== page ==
In Vivo Histone Labeling Using Ultrafast trans-Splicing Inteins

  • Nicholas A. Prescott
  • Yael DavidEmail author
Part of the Methods in Molecular Biology book series (MIMB, volume 2133)


The development of expressed protein ligation (EPL) widened the scope of questions that could be addressed by mechanistic biochemistry. Protein trans-splicing (PTS) relies on the same basic chemical principles, but utilizes split inteins to tracelessly ligate distinct peptide or polypeptide fragments together with native peptide bonds. Here we present a method to adapt PTS methodologies for their use in live cells, in order to deliver synthetic or native histone modifications. As an example, we provide a protocol to incorporate a small molecule fluorophore into chromatinized histones. The protocol should be easily adaptable to incorporate other modifications to chromatin in vivo.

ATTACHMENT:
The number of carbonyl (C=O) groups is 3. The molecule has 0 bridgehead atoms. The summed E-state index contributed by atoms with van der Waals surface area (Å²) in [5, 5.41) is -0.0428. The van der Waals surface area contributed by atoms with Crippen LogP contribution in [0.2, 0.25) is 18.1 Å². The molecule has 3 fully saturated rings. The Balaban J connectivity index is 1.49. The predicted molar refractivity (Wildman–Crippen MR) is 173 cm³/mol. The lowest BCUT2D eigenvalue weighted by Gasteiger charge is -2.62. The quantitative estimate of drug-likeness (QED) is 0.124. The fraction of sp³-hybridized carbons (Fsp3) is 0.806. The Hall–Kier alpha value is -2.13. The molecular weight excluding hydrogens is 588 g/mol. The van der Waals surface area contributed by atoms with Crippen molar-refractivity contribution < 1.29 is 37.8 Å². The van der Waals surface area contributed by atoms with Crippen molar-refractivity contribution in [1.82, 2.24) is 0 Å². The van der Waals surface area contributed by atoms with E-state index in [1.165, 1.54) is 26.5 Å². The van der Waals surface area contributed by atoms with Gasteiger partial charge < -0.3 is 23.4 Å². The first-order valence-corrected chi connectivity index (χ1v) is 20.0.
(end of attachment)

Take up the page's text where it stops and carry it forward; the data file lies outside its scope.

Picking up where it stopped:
Key words

Split inteins In cellulo labeling Synthetic biology Chromatin 



Work in the David lab is supported by the Josie Robertson Foundation, the Pershing Square Sohn Cancer Alliance, Mr. William H. Goodwin and Mrs. Alice Goodwin and the Commonwealth Foundation for Cancer Research and the Center for Experimental Therapeutics at Memorial Sloan Kettering Cancer Center, the CCSG core grant P30 CA008748, and the NIH CEBRA award # DA044767. N.A.P. is supported by the NIH T32 GM115327-Tan chemistry-biology interface training grant and the National Science Foundation Graduate Research Fellowship Grant Number 2017239554.


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Copyright information

© Springer Science+Business Media, LLC, part of Springer Nature 2020

Authors and Affiliations

  1. 1.Tri-Institutional PhD Program in Chemical BiologyNew YorkUSA
  2. 2.Chemical Biology Program, Memorial Sloan Kettering Cancer CenterNew YorkUSA
  3. 3.Department of PharmacologyWeill Cornell MedicineNew YorkUSA
  4. 4.Department of Physiology, Biophysics and Systems BiologyWeill Cornell MedicineNew YorkUSA

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